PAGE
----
Nadira notes, “Millennials need structure. Direction. It’s critically important to answer their questions; making all the inputs clear in setting goals and expectations. Once this is understood then let them go at it and then measure and review the outcomes and results. Provide insight into their accomplishments. What was achieved and what wasn’t.”
In this respect, the group then noted Fahrenheit’s quite innovative “100 Day Plan” which is standard operating procedure for everyone in the firm. These plans manage work streams as they address individual growth and performance by reviewing what been accomplished in the last 100 days; setting goals for the next 100 days; and then assessing achievement, and I believe even adjusting compensation, on consecutive 100-day cycles going forward. Incredibly clear and straight forward.
#2 They Want “Meaning”…
“Look, Millennials don’t just want to be the boss, they want to contribute. They want to infuse their work, and their lives, with meaning. They want to have an impact.”
This desire, as Nadira made clear and I hesitate to add, is a fundamental and essential boomer creation. (As you sow, so shall you reap!) Millennials, quite justifiably, want to know their Company’s mission and how what they’re being asked to do contributes to achieving it. Not just the numbers but the goals, strategy, and execution that give the company and its employees their shared definition and purpose.
In my experience, the best companies, IBM and UPS, for example, have always known this. They know that if their employees are just going through the motions, if work is just a transaction to pick up a paycheck, the enterprise is at risk; and no amount of strategic excellence or product superiority will carry the day. When people aren’t truly invested, there is no upside. We all crave meaning and authenticity, Millennials have just brought our common interest more forcefully to the fore.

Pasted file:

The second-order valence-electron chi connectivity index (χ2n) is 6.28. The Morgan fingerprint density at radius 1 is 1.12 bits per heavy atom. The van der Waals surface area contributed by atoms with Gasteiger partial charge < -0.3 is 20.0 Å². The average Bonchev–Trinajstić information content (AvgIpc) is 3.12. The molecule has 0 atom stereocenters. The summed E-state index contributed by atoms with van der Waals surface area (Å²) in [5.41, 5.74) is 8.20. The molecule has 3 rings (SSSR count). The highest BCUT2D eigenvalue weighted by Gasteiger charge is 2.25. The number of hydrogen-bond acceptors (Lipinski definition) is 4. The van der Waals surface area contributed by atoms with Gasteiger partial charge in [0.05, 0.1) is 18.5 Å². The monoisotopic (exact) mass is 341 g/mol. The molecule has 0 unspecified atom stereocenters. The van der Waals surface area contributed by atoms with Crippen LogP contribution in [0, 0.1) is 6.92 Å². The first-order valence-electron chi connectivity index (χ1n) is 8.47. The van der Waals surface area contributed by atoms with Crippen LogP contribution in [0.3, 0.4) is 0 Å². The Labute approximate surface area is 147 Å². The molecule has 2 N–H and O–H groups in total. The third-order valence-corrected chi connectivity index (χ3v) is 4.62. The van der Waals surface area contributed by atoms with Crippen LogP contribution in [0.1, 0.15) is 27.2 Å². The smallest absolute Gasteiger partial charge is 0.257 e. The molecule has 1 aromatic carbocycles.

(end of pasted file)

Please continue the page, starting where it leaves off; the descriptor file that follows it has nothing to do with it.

In my favorite expression of the evening, Nadira quoted a friend who put it all quite simply, “I want a transparent line of sight from my values to the work I do.” That describes an authentic relationship filled with personal meaning and that’s where the upside is.
As Nadira also offered, “And when I know these things then watch my dust ‘cause I’m really gonna to make things happen.”
And, now, drum roll please…
The #1 Complaint about Millennials: They’re So Entitled!!
Millennials are spoiled and self-centered. What else would you expect from these “Trophy Kids” who’ve been rewarded all their lives for simply showing up?
“Ok”, says Nadira nodding, “but not so fast”.
“Yes, they want success. Everyone wants success but they want it differently and maybe they want it more. And it’s not just about being number one. True, Millennials don’t follow the script that work means an office, success is measured by your salary…”
“They’re pushing back on the scripts; and yes, some are saying that’s not for me.” Nadira spoke about a friend of hers who “turned down the opportunity to become a partner” because it wasn’t him and authenticity is the ultimate goal. Being true to one’s self. “Getting to be who I am. Comfortable in my own skin. Being myself…”
“Ok, is that entitled? Well, gee I don’t know. Isn’t that a pretty good definition of a leader? Authentic and self-aware? Personal clarity on who I am and where I’m headed? Isn’t that the quality that most inspires other people? And isn’t that how innovators operate? I think so and I say go to it; go get it; be yourself, and keep pushing for it.”